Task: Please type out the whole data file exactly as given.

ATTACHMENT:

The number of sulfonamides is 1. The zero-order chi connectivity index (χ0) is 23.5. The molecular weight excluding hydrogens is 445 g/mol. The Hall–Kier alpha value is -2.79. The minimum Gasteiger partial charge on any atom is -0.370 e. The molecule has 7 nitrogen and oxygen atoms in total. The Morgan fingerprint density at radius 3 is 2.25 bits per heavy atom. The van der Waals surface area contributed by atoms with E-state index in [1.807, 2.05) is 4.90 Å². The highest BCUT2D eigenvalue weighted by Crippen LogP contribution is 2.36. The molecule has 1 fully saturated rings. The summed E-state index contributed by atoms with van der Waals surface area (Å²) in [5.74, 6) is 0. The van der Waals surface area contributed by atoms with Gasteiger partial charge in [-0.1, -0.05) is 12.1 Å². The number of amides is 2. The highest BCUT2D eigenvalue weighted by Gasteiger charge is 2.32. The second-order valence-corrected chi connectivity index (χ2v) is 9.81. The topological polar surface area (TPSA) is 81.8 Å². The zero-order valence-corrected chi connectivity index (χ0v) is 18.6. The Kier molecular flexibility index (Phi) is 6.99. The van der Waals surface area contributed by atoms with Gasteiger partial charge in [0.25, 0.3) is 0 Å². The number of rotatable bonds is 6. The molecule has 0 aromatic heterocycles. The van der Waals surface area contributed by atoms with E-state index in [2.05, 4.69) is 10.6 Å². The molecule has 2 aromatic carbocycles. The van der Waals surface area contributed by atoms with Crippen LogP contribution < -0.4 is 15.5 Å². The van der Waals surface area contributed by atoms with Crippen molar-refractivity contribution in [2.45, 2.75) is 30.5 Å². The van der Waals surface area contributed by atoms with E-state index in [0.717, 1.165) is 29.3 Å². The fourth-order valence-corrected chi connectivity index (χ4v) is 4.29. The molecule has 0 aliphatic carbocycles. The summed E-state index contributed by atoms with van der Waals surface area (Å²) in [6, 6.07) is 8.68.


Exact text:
The number of sulfonamides is 1. The zero-order chi connectivity index (χ0) is 23.5. The molecular weight excluding hydrogens is 445 g/mol. The Hall–Kier alpha value is -2.79. The minimum Gasteiger partial charge on any atom is -0.370 e. The molecule has 7 nitrogen and oxygen atoms in total. The Morgan fingerprint density at radius 3 is 2.25 bits per heavy atom. The van der Waals surface area contributed by atoms with E-state index in [1.807, 2.05) is 4.90 Å². The highest BCUT2D eigenvalue weighted by Crippen LogP contribution is 2.36. The molecule has 1 fully saturated rings. The summed E-state index contributed by atoms with van der Waals surface area (Å²) in [5.74, 6) is 0. The van der Waals surface area contributed by atoms with Gasteiger partial charge in [-0.1, -0.05) is 12.1 Å². The number of amides is 2. The highest BCUT2D eigenvalue weighted by Gasteiger charge is 2.32. The second-order valence-corrected chi connectivity index (χ2v) is 9.81. The topological polar surface area (TPSA) is 81.8 Å². The zero-order valence-corrected chi connectivity index (χ0v) is 18.6. The Kier molecular flexibility index (Phi) is 6.99. The van der Waals surface area contributed by atoms with Gasteiger partial charge in [0.25, 0.3) is 0 Å². The number of rotatable bonds is 6. The molecule has 0 aromatic heterocycles. The van der Waals surface area contributed by atoms with E-state index in [2.05, 4.69) is 10.6 Å². The molecule has 2 aromatic carbocycles. The van der Waals surface area contributed by atoms with Crippen LogP contribution < -0.4 is 15.5 Å². The van der Waals surface area contributed by atoms with Crippen molar-refractivity contribution in [2.45, 2.75) is 30.5 Å². The van der Waals surface area contributed by atoms with E-state index in [0.717, 1.165) is 29.3 Å². The fourth-order valence-corrected chi connectivity index (χ4v) is 4.29. The molecule has 0 aliphatic carbocycles. The summed E-state index contributed by atoms with van der Waals surface area (Å²) in [6, 6.07) is 8.68.